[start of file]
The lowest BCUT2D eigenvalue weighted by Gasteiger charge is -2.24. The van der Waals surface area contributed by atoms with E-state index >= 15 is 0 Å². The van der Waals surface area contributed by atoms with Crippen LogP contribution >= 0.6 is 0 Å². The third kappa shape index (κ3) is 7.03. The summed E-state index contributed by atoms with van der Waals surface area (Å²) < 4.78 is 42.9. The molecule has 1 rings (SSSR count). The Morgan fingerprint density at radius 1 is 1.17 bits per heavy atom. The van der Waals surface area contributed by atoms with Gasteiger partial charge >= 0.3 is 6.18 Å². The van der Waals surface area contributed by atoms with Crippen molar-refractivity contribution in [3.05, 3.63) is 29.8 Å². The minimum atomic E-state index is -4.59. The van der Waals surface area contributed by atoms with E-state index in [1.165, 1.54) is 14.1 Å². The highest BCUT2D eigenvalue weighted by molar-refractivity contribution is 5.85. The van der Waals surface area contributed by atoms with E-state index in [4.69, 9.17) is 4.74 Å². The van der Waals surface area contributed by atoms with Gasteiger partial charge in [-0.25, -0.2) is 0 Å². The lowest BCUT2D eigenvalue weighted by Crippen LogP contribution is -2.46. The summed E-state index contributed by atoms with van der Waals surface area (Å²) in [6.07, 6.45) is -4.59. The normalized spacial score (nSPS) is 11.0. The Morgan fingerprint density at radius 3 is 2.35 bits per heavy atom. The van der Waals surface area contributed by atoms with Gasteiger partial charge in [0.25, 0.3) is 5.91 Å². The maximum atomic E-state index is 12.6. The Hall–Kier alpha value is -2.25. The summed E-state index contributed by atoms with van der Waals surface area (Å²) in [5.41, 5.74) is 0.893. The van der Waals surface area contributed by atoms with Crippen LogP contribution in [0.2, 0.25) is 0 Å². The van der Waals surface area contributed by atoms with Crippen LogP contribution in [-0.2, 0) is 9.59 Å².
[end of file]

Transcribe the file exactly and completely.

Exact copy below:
The lowest BCUT2D eigenvalue weighted by Gasteiger charge is -2.24. The van der Waals surface area contributed by atoms with E-state index >= 15 is 0 Å². The van der Waals surface area contributed by atoms with Crippen LogP contribution >= 0.6 is 0 Å². The third kappa shape index (κ3) is 7.03. The summed E-state index contributed by atoms with van der Waals surface area (Å²) < 4.78 is 42.9. The molecule has 1 rings (SSSR count). The Morgan fingerprint density at radius 1 is 1.17 bits per heavy atom. The van der Waals surface area contributed by atoms with Gasteiger partial charge >= 0.3 is 6.18 Å². The van der Waals surface area contributed by atoms with Crippen molar-refractivity contribution in [3.05, 3.63) is 29.8 Å². The minimum atomic E-state index is -4.59. The van der Waals surface area contributed by atoms with E-state index in [1.165, 1.54) is 14.1 Å². The highest BCUT2D eigenvalue weighted by molar-refractivity contribution is 5.85. The van der Waals surface area contributed by atoms with E-state index in [4.69, 9.17) is 4.74 Å². The van der Waals surface area contributed by atoms with Gasteiger partial charge in [-0.25, -0.2) is 0 Å². The lowest BCUT2D eigenvalue weighted by Crippen LogP contribution is -2.46. The summed E-state index contributed by atoms with van der Waals surface area (Å²) in [6.07, 6.45) is -4.59. The normalized spacial score (nSPS) is 11.0. The Morgan fingerprint density at radius 3 is 2.35 bits per heavy atom. The van der Waals surface area contributed by atoms with Gasteiger partial charge in [0.25, 0.3) is 5.91 Å². The maximum atomic E-state index is 12.6. The Hall–Kier alpha value is -2.25. The summed E-state index contributed by atoms with van der Waals surface area (Å²) in [5.41, 5.74) is 0.893. The van der Waals surface area contributed by atoms with Crippen LogP contribution in [0.2, 0.25) is 0 Å². The van der Waals surface area contributed by atoms with Crippen LogP contribution in [-0.2, 0) is 9.59 Å².